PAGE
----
This article first appeared in the May 2003 issue of the San Antonio Audubon News.
I don’t remember exactly where I was on October 1, 1997, but I do know
exactly where a certain Swainson’s Hawk was on that day. She was just
northeast of town, having come down across the Panhandle from Colorado. A week
later she was in Oaxaca. By early November she had traveled south along the
Andes clear down to Argentina. The following spring she returned, passing some
distance east of here on her way back to her breeding territory in Minnesota.
All of this we know due to the miracle of satellite tracking (see www.raptor.cvm.umn.edu/content.asp?page
Swainson’s Hawks are unique among hawks in their genus in that, like many kite species, they spend most of their life flocking with others of their kind. Broad-winged Hawks also migrate in flocks, but these little hawks flock only on migration, and separate again upon reaching the forests of Central and South America. Swainson’s Hawks, on the other hand, commonly migrate clear to the pampas of Argentina, and roost communally all winter in flocks numbering up to thousands of hawks. A ready explanation for this unusual behavior lies in the fact that, like those aforementioned kite species, these large but lightly-built hawks subsist upon insects for most of the year, feeding primarily on crickets, grasshoppers and dragonflies.
Swainson’s Hawks arrive on their North American breeding grounds later than most raptors. Once on their breeding range they behave much like other hawks, pairing off and defending territories. They also undergo an abrupt dietary shift, forsaking insect prey in favor of mice, small rabbits and ground squirrels. They will also take small birds, reptiles and amphibians.
On their breeding grounds, Swainson’s Hawks must contend with Red-tailed and/or Ferruginous Hawks, both of which take many of the same prey items, and are already on territory when the Swainson’s arrive. Red-tails have successfully adapted to a wider variety of habitats, relative to Swainson’s Hawks, though they are heavier on the wing, and require tall perches from which to hunt. The light build and long wings of the Swainson’s allow it to hunt efficiently from the air, and it requires only enough trees for nesting and roosting. The Ferruginous Hawk is also a bird of open country, but prefers drier habitats, commonly takes larger prey items and is less tolerant of human activity and habitat alteration.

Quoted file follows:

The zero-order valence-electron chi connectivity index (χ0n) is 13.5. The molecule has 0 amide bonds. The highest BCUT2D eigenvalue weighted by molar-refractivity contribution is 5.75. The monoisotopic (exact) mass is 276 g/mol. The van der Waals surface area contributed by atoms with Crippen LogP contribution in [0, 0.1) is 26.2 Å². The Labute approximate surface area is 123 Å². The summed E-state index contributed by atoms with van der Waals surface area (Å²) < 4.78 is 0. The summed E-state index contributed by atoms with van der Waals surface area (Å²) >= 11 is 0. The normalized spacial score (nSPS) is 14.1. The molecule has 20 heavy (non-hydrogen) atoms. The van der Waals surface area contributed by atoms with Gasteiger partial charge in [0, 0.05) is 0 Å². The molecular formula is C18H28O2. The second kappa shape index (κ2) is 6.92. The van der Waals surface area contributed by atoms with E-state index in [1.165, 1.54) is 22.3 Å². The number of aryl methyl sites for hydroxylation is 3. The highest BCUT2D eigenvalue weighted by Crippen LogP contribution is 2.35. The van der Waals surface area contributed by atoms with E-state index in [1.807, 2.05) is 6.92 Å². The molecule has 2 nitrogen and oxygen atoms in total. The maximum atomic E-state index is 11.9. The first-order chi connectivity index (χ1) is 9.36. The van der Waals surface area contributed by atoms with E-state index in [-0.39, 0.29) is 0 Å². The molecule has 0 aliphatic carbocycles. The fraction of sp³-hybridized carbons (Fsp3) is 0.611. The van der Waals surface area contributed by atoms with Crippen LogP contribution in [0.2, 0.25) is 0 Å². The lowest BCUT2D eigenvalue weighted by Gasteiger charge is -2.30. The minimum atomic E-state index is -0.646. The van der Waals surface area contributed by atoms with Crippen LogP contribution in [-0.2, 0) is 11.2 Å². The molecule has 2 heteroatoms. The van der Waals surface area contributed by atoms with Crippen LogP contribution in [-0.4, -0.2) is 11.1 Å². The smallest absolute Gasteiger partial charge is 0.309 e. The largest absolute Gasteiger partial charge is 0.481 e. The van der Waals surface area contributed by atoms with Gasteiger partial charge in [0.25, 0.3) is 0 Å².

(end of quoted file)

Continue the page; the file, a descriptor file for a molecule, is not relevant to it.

Swainson’s Hawk populations declined significantly with the passing of the prairie. Modern agriculture still provides open country and to some extent the large insect and small vertebrate prey that this species requires. Indeed, this hawk may be regarded as a staunch ally of the farmer; in addition to feeding upon rodents in season, by late summer these hawks are gathering in flocks again and seeking insect prey. A single hawk may consume more than 200 grasshoppers per day, perhaps laying on fat for migration, during which time it is believed they eat very little. Likely, it was the search for late-summer grasshoppers that drew hawk #29855 southeast across the plains from Minnesota to Colorado, in company with others of her kind.
Swainson’s hawk populations have been declining again in recent years. Poisoning by pesticides may be a major cause, the same hordes of insects which attract the hawks are also likely to be subject to control efforts by affected farmers. On the wintering grounds in Argentina, applications of insecticides on occasion caused the death of hundreds of these hawks at a time. Thankfully, education programs aimed at farmers have been at least partially successful.
I’m not sure where #28955 is just now… Back in Minnesota catching mice, I hope.
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